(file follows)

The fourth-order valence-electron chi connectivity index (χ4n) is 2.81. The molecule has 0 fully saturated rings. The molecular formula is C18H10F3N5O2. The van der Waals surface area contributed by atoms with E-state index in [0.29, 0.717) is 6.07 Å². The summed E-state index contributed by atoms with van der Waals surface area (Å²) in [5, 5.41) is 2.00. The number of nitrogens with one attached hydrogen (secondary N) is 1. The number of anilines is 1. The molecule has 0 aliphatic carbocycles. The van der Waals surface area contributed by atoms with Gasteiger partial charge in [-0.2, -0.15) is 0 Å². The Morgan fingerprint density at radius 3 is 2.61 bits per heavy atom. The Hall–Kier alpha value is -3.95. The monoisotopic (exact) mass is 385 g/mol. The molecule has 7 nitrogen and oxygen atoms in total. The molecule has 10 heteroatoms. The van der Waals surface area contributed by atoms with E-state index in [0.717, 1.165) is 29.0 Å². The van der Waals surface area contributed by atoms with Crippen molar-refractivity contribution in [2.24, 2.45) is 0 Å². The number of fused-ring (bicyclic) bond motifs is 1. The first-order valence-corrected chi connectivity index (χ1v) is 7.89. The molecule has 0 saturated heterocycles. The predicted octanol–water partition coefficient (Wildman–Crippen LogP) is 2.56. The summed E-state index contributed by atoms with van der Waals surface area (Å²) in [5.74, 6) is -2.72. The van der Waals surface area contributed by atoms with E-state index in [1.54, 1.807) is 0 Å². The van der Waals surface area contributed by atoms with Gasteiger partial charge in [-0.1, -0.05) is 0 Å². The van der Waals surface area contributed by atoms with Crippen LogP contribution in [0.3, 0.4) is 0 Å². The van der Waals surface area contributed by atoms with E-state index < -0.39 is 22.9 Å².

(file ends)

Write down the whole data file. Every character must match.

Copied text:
The fourth-order valence-electron chi connectivity index (χ4n) is 2.81. The molecule has 0 fully saturated rings. The molecular formula is C18H10F3N5O2. The van der Waals surface area contributed by atoms with E-state index in [0.29, 0.717) is 6.07 Å². The summed E-state index contributed by atoms with van der Waals surface area (Å²) in [5, 5.41) is 2.00. The number of nitrogens with one attached hydrogen (secondary N) is 1. The number of anilines is 1. The molecule has 0 aliphatic carbocycles. The van der Waals surface area contributed by atoms with Gasteiger partial charge in [-0.2, -0.15) is 0 Å². The Morgan fingerprint density at radius 3 is 2.61 bits per heavy atom. The Hall–Kier alpha value is -3.95. The monoisotopic (exact) mass is 385 g/mol. The molecule has 7 nitrogen and oxygen atoms in total. The molecule has 10 heteroatoms. The van der Waals surface area contributed by atoms with E-state index in [0.717, 1.165) is 29.0 Å². The van der Waals surface area contributed by atoms with Crippen molar-refractivity contribution in [2.24, 2.45) is 0 Å². The number of fused-ring (bicyclic) bond motifs is 1. The first-order valence-corrected chi connectivity index (χ1v) is 7.89. The molecule has 0 saturated heterocycles. The predicted octanol–water partition coefficient (Wildman–Crippen LogP) is 2.56. The summed E-state index contributed by atoms with van der Waals surface area (Å²) in [5.74, 6) is -2.72. The van der Waals surface area contributed by atoms with E-state index in [1.54, 1.807) is 0 Å². The van der Waals surface area contributed by atoms with Gasteiger partial charge in [-0.1, -0.05) is 0 Å². The van der Waals surface area contributed by atoms with Crippen LogP contribution in [0.3, 0.4) is 0 Å². The van der Waals surface area contributed by atoms with E-state index < -0.39 is 22.9 Å².